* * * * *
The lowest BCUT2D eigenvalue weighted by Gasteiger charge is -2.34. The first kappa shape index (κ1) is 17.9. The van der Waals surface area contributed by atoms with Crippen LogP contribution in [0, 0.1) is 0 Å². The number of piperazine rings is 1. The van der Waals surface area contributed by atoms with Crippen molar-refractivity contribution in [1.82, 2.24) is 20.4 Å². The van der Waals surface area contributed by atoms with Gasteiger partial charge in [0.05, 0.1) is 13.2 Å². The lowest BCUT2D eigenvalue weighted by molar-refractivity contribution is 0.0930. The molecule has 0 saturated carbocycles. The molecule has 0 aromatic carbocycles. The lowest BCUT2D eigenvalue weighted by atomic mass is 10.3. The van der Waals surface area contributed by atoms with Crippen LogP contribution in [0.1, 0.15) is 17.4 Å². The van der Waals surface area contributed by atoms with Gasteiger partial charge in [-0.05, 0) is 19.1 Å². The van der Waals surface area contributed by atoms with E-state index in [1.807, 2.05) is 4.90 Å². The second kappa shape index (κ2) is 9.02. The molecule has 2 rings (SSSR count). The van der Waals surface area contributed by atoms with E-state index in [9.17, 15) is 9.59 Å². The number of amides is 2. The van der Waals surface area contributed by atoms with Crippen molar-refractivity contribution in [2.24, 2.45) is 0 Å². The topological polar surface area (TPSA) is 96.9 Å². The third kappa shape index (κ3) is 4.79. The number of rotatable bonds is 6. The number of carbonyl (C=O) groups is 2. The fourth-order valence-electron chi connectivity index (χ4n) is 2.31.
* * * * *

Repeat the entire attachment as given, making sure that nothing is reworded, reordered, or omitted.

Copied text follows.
The lowest BCUT2D eigenvalue weighted by Gasteiger charge is -2.34. The first kappa shape index (κ1) is 17.9. The van der Waals surface area contributed by atoms with Crippen LogP contribution in [0, 0.1) is 0 Å². The number of piperazine rings is 1. The van der Waals surface area contributed by atoms with Crippen molar-refractivity contribution in [1.82, 2.24) is 20.4 Å². The van der Waals surface area contributed by atoms with Gasteiger partial charge in [0.05, 0.1) is 13.2 Å². The lowest BCUT2D eigenvalue weighted by molar-refractivity contribution is 0.0930. The molecule has 0 saturated carbocycles. The molecule has 0 aromatic carbocycles. The lowest BCUT2D eigenvalue weighted by atomic mass is 10.3. The van der Waals surface area contributed by atoms with Crippen LogP contribution in [0.1, 0.15) is 17.4 Å². The van der Waals surface area contributed by atoms with Gasteiger partial charge in [-0.05, 0) is 19.1 Å². The van der Waals surface area contributed by atoms with E-state index in [1.807, 2.05) is 4.90 Å². The second kappa shape index (κ2) is 9.02. The molecule has 2 rings (SSSR count). The van der Waals surface area contributed by atoms with E-state index in [9.17, 15) is 9.59 Å². The number of amides is 2. The van der Waals surface area contributed by atoms with Crippen molar-refractivity contribution in [2.24, 2.45) is 0 Å². The topological polar surface area (TPSA) is 96.9 Å². The third kappa shape index (κ3) is 4.79. The number of rotatable bonds is 6. The number of carbonyl (C=O) groups is 2. The fourth-order valence-electron chi connectivity index (χ4n) is 2.31.